Written By Joy Fairhall, Positive Psychology and Wellbeing specialist

We all know the saying “Sticks and stones may break your bones, but words can never hurt you”. This used to be said to kids who were upset by what other kids said about or called them. The reality, however, is that words can hurt, and sometimes very deeply and, in some cases, affect kids for life.

How can we protect our kids from bullying when we’re not there to protect them? How can we give them the skills to be resilient and confident in the big outside world and not let words hurt them?

Firstly, let me define exactly what bullying is.

‘Bullying occurs when words or actions are repeatedly used to harm someone’s wellbeing’.

Sure, there are times when we accidentally say or do things that are hurtful to others, however t’s important to understand that bullying is a deliberate behaviour. It’s done on purpose to make a person feel intimidated, threatened or powerless, and is often ongoing day after day after day.

And now before I get into the tips for raising resilient kids let me define exactly what resilient means.

 “Resilience is the ability to bounce back from stress, adversity, failure, challenges, or even trauma.”

It’s not something that kids either have or don’t have; it’s a skill that kids develop as they grow. resilience can be defined as the ability – and tendency – to “bounce back.”

Kids reactions to bullies can range from being devastated by the comments to other kids where the bullies comments mean nothing at all. Of course, there are also others where the bullies impact lies somewhere between these two extremes. This is why building resilient kids is so important, it’s so we can future proof their reactions to comments made my bullies. How does building resilient kid’s future proof them from bullies? It all comes back to the bullying definition if the bullies don’t get the reaction they want, intimidation, fear etc, they tend to give up and move on.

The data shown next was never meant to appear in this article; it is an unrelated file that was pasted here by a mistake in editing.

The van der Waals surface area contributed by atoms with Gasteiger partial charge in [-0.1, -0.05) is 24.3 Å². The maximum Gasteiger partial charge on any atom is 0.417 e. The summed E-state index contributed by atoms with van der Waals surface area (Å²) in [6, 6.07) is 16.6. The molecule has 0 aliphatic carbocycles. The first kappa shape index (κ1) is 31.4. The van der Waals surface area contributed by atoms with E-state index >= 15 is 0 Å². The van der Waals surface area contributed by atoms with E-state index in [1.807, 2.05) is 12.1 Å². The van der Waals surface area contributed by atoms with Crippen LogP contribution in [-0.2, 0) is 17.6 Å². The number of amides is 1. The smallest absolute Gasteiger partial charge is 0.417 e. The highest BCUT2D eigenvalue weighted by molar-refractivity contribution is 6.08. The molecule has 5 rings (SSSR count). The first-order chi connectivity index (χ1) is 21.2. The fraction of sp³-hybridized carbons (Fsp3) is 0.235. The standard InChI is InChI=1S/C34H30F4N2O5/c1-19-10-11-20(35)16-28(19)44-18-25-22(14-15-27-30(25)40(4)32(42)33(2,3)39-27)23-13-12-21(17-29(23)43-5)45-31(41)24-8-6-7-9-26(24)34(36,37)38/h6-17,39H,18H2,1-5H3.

The most important step in helping our children persevere when being bullied or facing other life challenges, is giving them a solid foundation of emotional resilience. 

Teaching our kids, the ability to adapt, handle and overcome tough situations like bullying and other situations they will encounter in their life, needs to begin at home.

Tips to Build Resilience

Observe and Listen really Listen

One of the biggest challenges in stopping bullying is that many children feel they can’t talk about being bullied because they feel it’s their fault. As a parent the most heartbreaking thing to see is your child being the victim of bullying and them feeling that they are the ones at fault. Let them talk honestly about how they feel, don’t interrupt really listen to their feelings and emotions. The emotions they are feeling are very real to them even if you feel what they are saying is minor. It’s so important for kids to get their feelings and emotions out so you can then start to deal with them. If you shut them down with comments like ‘I’ve heard enough I’m doing something now’ or ‘I don’t think that’s sounds right’ we miss the opportunity to show our children we listen really listen to them and that’s it’s safe for them to share how they really feel.

When we encourage our kids to talk about bad things that happen to them, we help them make sense out of these experiences. Listening to their fears, stress or anger also helps them learn to express how they feel and once talked about reduces the pent-up anxiety around it.